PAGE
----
Nearly 400 officers in West Yorkshire had to take time off with stress, PTSD or anxiety last year, a new report has revealed.
Worrying as those figures are, West Yorkshire Police Federation Chairman Brian Booth said he was pleased the officers had come forward and talked about their symptoms.
Nationally more than 10,000 police officers had to be away from their duties to deal with poor mental health symptoms.
“Initially, these figures look worrying, and there are many officers who have come forward and have had to be off work with stress,” Brian said.
“In many ways, we need to see it as a good thing. It means there has been some intervention in these cases.
“The worst place we can be is when officers don’t, or feel they can’t, come forward and talk, and end up taking their lives. We can help, and we can support before it comes to that.”
Brian said it’s all about generating a working atmosphere where people can feel confident in coming forward to get the help they need.
“More people are coming forward, and people are talking about their symptoms and how they are feeling,” he said.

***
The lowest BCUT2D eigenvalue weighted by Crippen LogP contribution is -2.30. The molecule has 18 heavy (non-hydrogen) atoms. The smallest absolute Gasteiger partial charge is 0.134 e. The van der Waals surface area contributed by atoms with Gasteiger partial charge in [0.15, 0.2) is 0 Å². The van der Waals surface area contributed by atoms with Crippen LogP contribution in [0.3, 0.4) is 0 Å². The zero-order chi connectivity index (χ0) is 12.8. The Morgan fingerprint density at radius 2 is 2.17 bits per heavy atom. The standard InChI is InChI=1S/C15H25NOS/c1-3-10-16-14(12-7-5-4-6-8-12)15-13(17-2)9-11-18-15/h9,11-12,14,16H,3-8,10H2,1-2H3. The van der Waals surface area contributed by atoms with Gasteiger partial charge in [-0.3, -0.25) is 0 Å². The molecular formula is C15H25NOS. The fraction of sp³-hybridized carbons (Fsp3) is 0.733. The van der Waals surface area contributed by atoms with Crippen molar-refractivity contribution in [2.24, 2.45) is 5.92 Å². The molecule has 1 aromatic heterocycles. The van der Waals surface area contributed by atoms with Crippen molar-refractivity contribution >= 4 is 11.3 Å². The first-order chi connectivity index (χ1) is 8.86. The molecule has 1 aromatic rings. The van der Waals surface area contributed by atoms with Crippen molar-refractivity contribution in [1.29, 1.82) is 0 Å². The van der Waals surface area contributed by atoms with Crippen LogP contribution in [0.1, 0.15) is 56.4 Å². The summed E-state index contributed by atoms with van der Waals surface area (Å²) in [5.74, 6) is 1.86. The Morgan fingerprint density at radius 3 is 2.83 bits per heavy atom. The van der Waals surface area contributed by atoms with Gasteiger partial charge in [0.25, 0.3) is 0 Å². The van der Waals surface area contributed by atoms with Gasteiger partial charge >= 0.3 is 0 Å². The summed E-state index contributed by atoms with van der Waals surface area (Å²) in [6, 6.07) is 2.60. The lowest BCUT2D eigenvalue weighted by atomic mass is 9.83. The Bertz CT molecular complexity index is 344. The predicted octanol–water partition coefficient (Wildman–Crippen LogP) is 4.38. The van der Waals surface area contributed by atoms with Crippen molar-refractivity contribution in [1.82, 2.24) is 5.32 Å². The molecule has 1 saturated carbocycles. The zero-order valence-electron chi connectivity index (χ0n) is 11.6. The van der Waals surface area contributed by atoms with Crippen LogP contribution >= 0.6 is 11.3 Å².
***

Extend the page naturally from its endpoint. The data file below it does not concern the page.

“Certainly, as a Federation, we advertise and talk about the services we can provide; we have early intervention strategists, we can provide and signpost officers to counselling, and we have the Blue Light Foundation, who have really helped some of our officers with their PTSD.”
Sharing the figures will also help other officers see that they will be supported if they talk about their symptoms, Brian added.
“The figure is 391 people who have been helped,” he said. “If they can influence just one other person to come forward and seek support, then that’s positive.
“There are many ways we can help you, so if you are feeling you need support, please step forward; we are here for you.”
Date posted: November 7, 2020